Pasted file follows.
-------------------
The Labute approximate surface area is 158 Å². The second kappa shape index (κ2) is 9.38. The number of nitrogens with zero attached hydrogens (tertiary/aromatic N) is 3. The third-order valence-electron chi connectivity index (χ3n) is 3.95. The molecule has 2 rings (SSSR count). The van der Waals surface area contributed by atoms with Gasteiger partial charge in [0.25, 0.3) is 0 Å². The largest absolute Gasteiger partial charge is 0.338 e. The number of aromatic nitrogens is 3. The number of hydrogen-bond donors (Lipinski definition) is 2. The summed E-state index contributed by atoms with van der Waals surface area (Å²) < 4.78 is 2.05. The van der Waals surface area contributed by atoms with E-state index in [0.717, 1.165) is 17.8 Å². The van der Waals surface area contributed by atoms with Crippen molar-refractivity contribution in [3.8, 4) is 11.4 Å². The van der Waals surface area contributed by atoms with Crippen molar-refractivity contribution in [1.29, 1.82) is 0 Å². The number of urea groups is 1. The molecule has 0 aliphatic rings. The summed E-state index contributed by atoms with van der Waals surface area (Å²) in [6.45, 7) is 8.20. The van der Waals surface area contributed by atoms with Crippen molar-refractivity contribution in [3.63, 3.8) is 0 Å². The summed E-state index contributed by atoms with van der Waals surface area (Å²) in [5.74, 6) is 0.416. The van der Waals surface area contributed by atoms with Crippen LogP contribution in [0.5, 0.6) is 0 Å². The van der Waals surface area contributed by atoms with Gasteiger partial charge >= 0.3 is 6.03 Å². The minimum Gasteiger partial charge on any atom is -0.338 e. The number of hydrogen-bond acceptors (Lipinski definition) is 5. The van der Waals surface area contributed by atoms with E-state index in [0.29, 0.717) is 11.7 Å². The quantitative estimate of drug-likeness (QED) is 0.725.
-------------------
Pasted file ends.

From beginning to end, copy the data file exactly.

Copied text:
The Labute approximate surface area is 158 Å². The second kappa shape index (κ2) is 9.38. The number of nitrogens with zero attached hydrogens (tertiary/aromatic N) is 3. The third-order valence-electron chi connectivity index (χ3n) is 3.95. The molecule has 2 rings (SSSR count). The van der Waals surface area contributed by atoms with Gasteiger partial charge in [0.25, 0.3) is 0 Å². The largest absolute Gasteiger partial charge is 0.338 e. The number of aromatic nitrogens is 3. The number of hydrogen-bond donors (Lipinski definition) is 2. The summed E-state index contributed by atoms with van der Waals surface area (Å²) < 4.78 is 2.05. The van der Waals surface area contributed by atoms with E-state index in [0.717, 1.165) is 17.8 Å². The van der Waals surface area contributed by atoms with Crippen molar-refractivity contribution in [3.8, 4) is 11.4 Å². The van der Waals surface area contributed by atoms with Crippen molar-refractivity contribution in [1.29, 1.82) is 0 Å². The number of urea groups is 1. The molecule has 0 aliphatic rings. The summed E-state index contributed by atoms with van der Waals surface area (Å²) in [6.45, 7) is 8.20. The van der Waals surface area contributed by atoms with Crippen molar-refractivity contribution in [3.63, 3.8) is 0 Å². The summed E-state index contributed by atoms with van der Waals surface area (Å²) in [5.74, 6) is 0.416. The van der Waals surface area contributed by atoms with Crippen LogP contribution in [0.5, 0.6) is 0 Å². The van der Waals surface area contributed by atoms with Gasteiger partial charge >= 0.3 is 6.03 Å². The minimum Gasteiger partial charge on any atom is -0.338 e. The number of hydrogen-bond acceptors (Lipinski definition) is 5. The van der Waals surface area contributed by atoms with E-state index in [0.29, 0.717) is 11.7 Å². The quantitative estimate of drug-likeness (QED) is 0.725.